Three things I learnt about childhood cancer and the early warning signs

In SA, only 50% of all children who die from cancer received a diagnosis and 50% of those who were diagnosed die because their diagnosis came too late. WHY? Because a major success factor for surviving childhood cancer is early diagnosis and many of our health practitioners are unaware of the signs.

Due to South Africa’s depressingly low success rate for diagnosis and treatment of childhood cancer, CHOC (Childhood Cancer Foundation South Africa), in conjunction with paediatric oncologists, has developed an easy to remember six-point early warning system for parents, teachers, nurses, traditional health practitioners, GPs, paediatricians, anyone really.

I was lucky enough to attend a workshop run by CHOC and facilitated by Mama Brenda a member of the CHOC team and a nursing sister who works in the Paediatric Oncology Centre at Charlotte Maxeke Johannesburg Academic Hospital.

So what were the three most important things I learnt?

1. You know your child best, look for the signs

You spend the most time with your child, therefore you are best positioned to notice the small things – a lump, a persistent rash, a weird looking spot in the eye, one too many nose bleeds, a change in personality, unexplained bruises or a loss of weight or appetite.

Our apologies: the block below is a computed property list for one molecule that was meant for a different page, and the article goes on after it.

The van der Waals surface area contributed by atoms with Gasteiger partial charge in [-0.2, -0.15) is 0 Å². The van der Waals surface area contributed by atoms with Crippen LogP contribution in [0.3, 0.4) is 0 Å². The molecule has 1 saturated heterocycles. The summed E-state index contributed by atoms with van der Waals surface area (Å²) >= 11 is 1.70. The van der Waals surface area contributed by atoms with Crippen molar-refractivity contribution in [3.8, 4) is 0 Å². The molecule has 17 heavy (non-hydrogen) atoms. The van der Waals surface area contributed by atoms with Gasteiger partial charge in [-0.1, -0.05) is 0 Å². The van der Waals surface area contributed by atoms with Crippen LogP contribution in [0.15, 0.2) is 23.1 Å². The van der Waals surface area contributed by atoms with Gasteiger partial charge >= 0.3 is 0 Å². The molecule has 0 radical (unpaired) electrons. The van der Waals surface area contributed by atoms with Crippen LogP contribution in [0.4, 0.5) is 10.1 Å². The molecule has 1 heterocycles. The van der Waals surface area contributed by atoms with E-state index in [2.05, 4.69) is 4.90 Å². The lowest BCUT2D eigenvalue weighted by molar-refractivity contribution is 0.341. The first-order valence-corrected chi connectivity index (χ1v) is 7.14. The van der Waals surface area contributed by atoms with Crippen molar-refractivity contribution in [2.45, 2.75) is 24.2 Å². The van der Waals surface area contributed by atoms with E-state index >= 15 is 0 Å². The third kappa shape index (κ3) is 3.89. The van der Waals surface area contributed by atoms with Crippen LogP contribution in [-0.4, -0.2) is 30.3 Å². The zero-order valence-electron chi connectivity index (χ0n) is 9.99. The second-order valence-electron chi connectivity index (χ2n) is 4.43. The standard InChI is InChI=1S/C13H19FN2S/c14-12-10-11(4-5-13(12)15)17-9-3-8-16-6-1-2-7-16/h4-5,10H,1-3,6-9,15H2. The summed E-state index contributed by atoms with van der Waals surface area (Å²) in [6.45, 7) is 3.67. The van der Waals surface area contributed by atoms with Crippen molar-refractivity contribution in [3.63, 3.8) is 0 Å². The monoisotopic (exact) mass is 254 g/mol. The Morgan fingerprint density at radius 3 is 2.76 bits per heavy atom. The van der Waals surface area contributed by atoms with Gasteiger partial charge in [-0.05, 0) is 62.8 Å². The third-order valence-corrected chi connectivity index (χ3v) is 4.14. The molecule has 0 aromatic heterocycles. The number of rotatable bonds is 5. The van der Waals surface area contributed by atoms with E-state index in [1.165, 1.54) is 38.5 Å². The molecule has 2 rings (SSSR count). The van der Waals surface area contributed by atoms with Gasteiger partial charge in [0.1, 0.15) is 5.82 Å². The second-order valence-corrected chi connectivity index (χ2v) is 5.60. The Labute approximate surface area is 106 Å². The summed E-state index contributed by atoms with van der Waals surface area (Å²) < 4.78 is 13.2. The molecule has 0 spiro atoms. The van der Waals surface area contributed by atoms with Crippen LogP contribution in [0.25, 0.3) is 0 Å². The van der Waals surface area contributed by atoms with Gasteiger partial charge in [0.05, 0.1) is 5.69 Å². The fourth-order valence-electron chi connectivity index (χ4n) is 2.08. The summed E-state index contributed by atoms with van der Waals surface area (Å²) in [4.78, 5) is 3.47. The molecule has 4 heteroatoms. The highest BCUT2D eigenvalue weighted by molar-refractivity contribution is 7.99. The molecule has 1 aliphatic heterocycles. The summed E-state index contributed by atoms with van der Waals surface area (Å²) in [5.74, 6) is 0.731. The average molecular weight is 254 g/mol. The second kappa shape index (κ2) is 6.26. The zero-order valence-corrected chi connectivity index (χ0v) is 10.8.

CHOC has created the acronym St. SILUAN to help people remember the six key early warning signs that your child may have cancer.


CHOC’s St. Siluan Early Warning Signs of Childhood Cancer

Obviously kids can be weird, they get bruises, nose bleeds, they throw tantrums, they don’t always want to eat. But as parents, we know more or less what is the norm for our child.

The keywords to remember are:

Unexplained: No reasonable explanation for why your child is acting the way they are or have the problem they have. If multiple bruises pop up over night without any obvious explanation or your child’s eye has changed colour or has weird white spots where there were none before.

Persistent:If your child is having blood noses constantly, or not eating constantly, or losing weight constantly, or keeps loosing their balance then perhaps these things are no longer random, they have now become patterns and patterns require further investigation.

On a side note, children should not get backache or headaches, generally speaking, if your child is complaining of these persistently you should seek medical help.

2. Don’t take “no” for an answer, demand answers if your gut says something is wrong 

Do not underestimate the power of a parent’s instinct, if you feel your child’s symptoms are being overlooked or not taken seriously, do not put your tail between your legs and let it go. If the doctor or nurse or traditional healer gives a diagnosis and treatment but the symptoms do not go away on completion of the treatment go back.

And make sure you go back to THE SAME clinic or doctor. If you keep going to a new person each time, you will only ever get the first base answer, a health practitioner will need to see a pattern to escalate their thinking and recommendations.